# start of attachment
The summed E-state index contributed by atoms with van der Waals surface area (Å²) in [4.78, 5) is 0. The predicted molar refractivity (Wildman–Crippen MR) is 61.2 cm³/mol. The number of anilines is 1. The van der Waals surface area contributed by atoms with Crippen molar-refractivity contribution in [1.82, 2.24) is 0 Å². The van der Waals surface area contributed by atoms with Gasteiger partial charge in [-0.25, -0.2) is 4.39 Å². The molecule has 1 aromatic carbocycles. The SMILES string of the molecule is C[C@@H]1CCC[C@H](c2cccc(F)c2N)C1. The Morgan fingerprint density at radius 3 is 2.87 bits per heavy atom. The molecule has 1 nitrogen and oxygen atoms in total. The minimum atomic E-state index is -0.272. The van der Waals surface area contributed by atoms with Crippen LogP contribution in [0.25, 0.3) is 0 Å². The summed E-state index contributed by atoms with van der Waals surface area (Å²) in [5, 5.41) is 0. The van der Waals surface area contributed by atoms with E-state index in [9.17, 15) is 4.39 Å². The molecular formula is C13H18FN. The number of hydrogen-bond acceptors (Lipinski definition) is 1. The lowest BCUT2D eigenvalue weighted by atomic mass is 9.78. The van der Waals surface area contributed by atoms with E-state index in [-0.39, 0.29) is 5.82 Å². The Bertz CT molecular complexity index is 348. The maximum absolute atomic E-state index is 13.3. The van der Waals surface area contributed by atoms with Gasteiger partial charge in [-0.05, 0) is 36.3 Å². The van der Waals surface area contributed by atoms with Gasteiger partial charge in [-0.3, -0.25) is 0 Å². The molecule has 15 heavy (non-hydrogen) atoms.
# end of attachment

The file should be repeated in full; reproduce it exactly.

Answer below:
The summed E-state index contributed by atoms with van der Waals surface area (Å²) in [4.78, 5) is 0. The predicted molar refractivity (Wildman–Crippen MR) is 61.2 cm³/mol. The number of anilines is 1. The van der Waals surface area contributed by atoms with Crippen molar-refractivity contribution in [1.82, 2.24) is 0 Å². The van der Waals surface area contributed by atoms with Gasteiger partial charge in [-0.25, -0.2) is 4.39 Å². The molecule has 1 aromatic carbocycles. The SMILES string of the molecule is C[C@@H]1CCC[C@H](c2cccc(F)c2N)C1. The Morgan fingerprint density at radius 3 is 2.87 bits per heavy atom. The molecule has 1 nitrogen and oxygen atoms in total. The minimum atomic E-state index is -0.272. The van der Waals surface area contributed by atoms with Crippen LogP contribution in [0.25, 0.3) is 0 Å². The summed E-state index contributed by atoms with van der Waals surface area (Å²) in [5, 5.41) is 0. The van der Waals surface area contributed by atoms with E-state index in [9.17, 15) is 4.39 Å². The molecular formula is C13H18FN. The number of hydrogen-bond acceptors (Lipinski definition) is 1. The lowest BCUT2D eigenvalue weighted by atomic mass is 9.78. The van der Waals surface area contributed by atoms with E-state index in [-0.39, 0.29) is 5.82 Å². The Bertz CT molecular complexity index is 348. The maximum absolute atomic E-state index is 13.3. The van der Waals surface area contributed by atoms with Gasteiger partial charge in [-0.05, 0) is 36.3 Å². The van der Waals surface area contributed by atoms with Gasteiger partial charge in [-0.3, -0.25) is 0 Å². The molecule has 15 heavy (non-hydrogen) atoms.